A handful of proteins, detected in incredibly tiny amounts, may one day help doctors distinguish between a harmless lesion in the pancreas and a potentially deadly one, say researchers at Fox Chase Cancer Center.
The researchers believe that these protein biomarkers, if confirmed in subsequent studies, could represent reliable indicators of pancreatic cancer or precancerous pancreatic lesions, which would allow for earlier, perhaps more successful, treatment. Their findings appear in the March issue of the journal Pancreas, available online now.
"New technologies have become very good at identifying pancreatic cysts when they appear, but we know very little about how to categorize these cysts," says the study's senior author Anthony Yeung, Ph.D., molecular biologist and member of Fox Chase's faculty. "We can detect, in as little as 40 microliters of cyst fluids a group of proteins that might collectively be used as indicators of a potentially cancerous cyst."
The difficulty of detecting pancreatic cancer early is one of the reasons that the disease remains one of the deadliest forms of cancer. In some cases, pancreatic cancer develops within small pancreatic cysts that are originally benign, but become cancerous over time. As high-resolution imaging techniques, such as magnetic resonance imaging (MRI), are used more often in clinical medicine, doctors are finding many more small, fluid-filled cystic lesions of the pancreas.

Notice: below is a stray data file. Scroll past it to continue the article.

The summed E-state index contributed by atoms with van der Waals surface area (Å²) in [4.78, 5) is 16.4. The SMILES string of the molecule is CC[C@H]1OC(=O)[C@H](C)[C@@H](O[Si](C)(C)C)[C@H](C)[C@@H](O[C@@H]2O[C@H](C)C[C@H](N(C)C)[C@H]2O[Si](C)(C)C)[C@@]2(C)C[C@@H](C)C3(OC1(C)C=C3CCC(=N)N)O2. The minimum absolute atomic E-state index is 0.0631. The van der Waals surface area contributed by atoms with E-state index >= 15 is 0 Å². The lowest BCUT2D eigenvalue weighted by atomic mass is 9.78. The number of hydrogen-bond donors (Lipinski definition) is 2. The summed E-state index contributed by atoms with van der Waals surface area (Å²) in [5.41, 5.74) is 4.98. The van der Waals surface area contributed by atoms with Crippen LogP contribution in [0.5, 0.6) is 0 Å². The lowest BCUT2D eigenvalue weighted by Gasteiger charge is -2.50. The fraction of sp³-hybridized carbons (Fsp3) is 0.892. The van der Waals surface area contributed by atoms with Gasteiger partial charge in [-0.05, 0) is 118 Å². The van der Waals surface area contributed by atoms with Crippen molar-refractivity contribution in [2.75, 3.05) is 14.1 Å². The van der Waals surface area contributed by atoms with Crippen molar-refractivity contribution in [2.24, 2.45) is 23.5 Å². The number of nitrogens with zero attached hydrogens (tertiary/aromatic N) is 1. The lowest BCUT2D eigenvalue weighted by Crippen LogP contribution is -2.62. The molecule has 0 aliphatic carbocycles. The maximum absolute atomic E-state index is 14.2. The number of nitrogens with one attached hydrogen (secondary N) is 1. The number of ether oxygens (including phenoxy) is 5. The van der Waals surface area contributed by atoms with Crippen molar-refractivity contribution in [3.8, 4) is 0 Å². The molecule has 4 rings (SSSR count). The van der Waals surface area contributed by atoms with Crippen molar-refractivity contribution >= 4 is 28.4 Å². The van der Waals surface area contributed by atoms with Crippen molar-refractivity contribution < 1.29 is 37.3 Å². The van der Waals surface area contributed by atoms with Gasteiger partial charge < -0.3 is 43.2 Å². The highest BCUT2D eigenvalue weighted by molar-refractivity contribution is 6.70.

"Many of these cysts are completely benign and have little or no risk of becoming cancerous. However, a subset of pancreatic cysts carry a real risk of becoming malignant over time," says co-author Jeffrey Tokar, M.D., Fox Chase gastroenterologist. "Many patients with pancreatic cysts are referred to us for endoscopic needle aspiration of fluid within the cyst, which is then sent to the laboratory and a variety of tests are commonly performed. However, while these tests can be useful, it
|Contact: Greg Lester|
Fox Chase Cancer Center